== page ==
Westvleteren - Day 3
Last nights' camping spot.
I left when the sun came up and bought breakfast two hours later. I tried to get my wallet out of my pockets but couldn't because my fingers were still frozen. Afterward, I continued to Gent, which was easy because there was a 'Gentse weg (=road)', so I followed that. It was a three-lane road, but after 5 kilometers it reached a small village and split into a few small dirt roads with no signs. After taking a wrong turn three times and only finding out in the next town, I continued in the right direction. There were also many towns with strange names like 'Zeveren' and even 'Nazareth', making it seem even more like a pilgrimage.
The cycling path to Zeveren
No star but a traffic sign indicating the way to Nazareth.
After another industrial area I got lost again. Fortunately, there was a rare map by the side of the road. Unfortunately, there was no indication of my location on that map. In Belgium, they not only don't put down any signs, but the ones that do exist are as useless as possible. Another map I saw had an enormous 'you are here' sticker over its location; it was so big I still couldn't tell where I was in that 10 km radius. After accidentally guessing the right way, I passed a bread vending machine. I didn't need bread but was curious about how the machine worked. I bought what was advertised as 'Danish bread', which was pretty bad.
Then I continued towards Gent. I passed a brewing kettle with the logo of Duvel beer, but that brewery was entirely elsewhere. I will visit it some other time.
Then I came to a canal with many people waiting in front of a metal construction. I wanted to cycle over the bridge, but to my surprise, there was no road. It turned out that the entire road got lifted when a boat needed to pass.
I continued towards Lier. Along the way, I passed a supermarket. I still had yet to eat Bart and my usual cycling-vacation-food baguette with chocolate spread, so it was time to buy some. I noticed they also sold Oasis, the lemonade we always drank in France. Unfortunately, they didn't also have the ground-up duck we often ate. To my surprise, they sold actual Kwatta chocolate spread (see the story about our cycling trip in the Veluwe). I didn't know that it still existed. Only when I got outside I remembered I had been carrying a whole bread as well. However, the nice thing about baguettes is that you can easily eat them while cycling.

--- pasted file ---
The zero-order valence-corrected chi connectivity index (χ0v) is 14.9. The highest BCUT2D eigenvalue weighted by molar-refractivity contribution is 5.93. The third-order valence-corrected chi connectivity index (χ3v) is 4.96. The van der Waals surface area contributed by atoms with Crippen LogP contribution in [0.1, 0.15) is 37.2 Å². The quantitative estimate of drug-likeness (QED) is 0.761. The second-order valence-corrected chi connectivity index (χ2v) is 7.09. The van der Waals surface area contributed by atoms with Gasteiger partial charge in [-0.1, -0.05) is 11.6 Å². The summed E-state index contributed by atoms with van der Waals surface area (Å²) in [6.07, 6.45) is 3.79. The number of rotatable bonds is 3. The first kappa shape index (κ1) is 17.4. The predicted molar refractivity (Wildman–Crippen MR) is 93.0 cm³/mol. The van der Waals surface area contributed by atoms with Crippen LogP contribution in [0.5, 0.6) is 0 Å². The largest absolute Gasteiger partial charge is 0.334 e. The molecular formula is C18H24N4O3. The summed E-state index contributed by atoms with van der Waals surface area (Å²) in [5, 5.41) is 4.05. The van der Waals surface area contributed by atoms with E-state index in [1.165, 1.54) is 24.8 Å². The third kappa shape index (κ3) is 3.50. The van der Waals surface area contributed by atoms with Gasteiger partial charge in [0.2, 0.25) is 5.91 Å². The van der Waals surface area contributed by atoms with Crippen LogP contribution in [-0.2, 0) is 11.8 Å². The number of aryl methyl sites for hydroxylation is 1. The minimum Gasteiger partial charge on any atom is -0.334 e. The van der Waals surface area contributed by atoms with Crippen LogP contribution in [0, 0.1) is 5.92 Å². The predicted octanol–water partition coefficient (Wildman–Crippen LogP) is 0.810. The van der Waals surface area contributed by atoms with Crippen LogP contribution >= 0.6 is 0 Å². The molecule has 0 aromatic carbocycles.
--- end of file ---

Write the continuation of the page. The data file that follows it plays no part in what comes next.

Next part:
After passing through Lier I reached Herentals. I (again) had to ask for directions here because only Brussels and Antwerp were indicated. On the way to Kasterlee I realized I had cycled entirely around it on the way out. That didn't matter, though. From Kasterlee it would only be another 50 km to get home. There also were 'mushroom' signs with directions. This was one of them:
It clearly indicates Kasterlee being 8 km to the right. It indeed was 8 km, but not to Kasterlee. It took 8 km before I returned to the sign because the right road didn't go to Kasterlee but the left one. On the way out, my goal had been to drink Trappist in Westvleteren; on the way back, I had set the goal to eat ice cream in Postel (for the people who have never been there, the ice cream cones there are about the size of your head). When I got close I saw an ice cream van drive home, so I feared the worst. I remember how Stefan and Bojan had canceled their trip because of the dire weather predictions for Tuesday. I decided to take some pictures of the horrible weather; I was completely sunburned from all the rain and storms.
I passed a man who started talking about how fast I cycled; then he realized I also carried two panniers. He asked if I had been gone for a single day or longer. That was probably good because it meant I still looked half-human, which hasn't always been the case after my 'vacations'. Then I arrived in Postel...everything was closed. Then straight to home. I was super tired but also 'proud' I made it, even though it was partly my fault it had been so challenging. When I got home, I went straight to the shower and slept until the morning. I did take a selfie. It turned out to be out of focus, but that is probably for the best.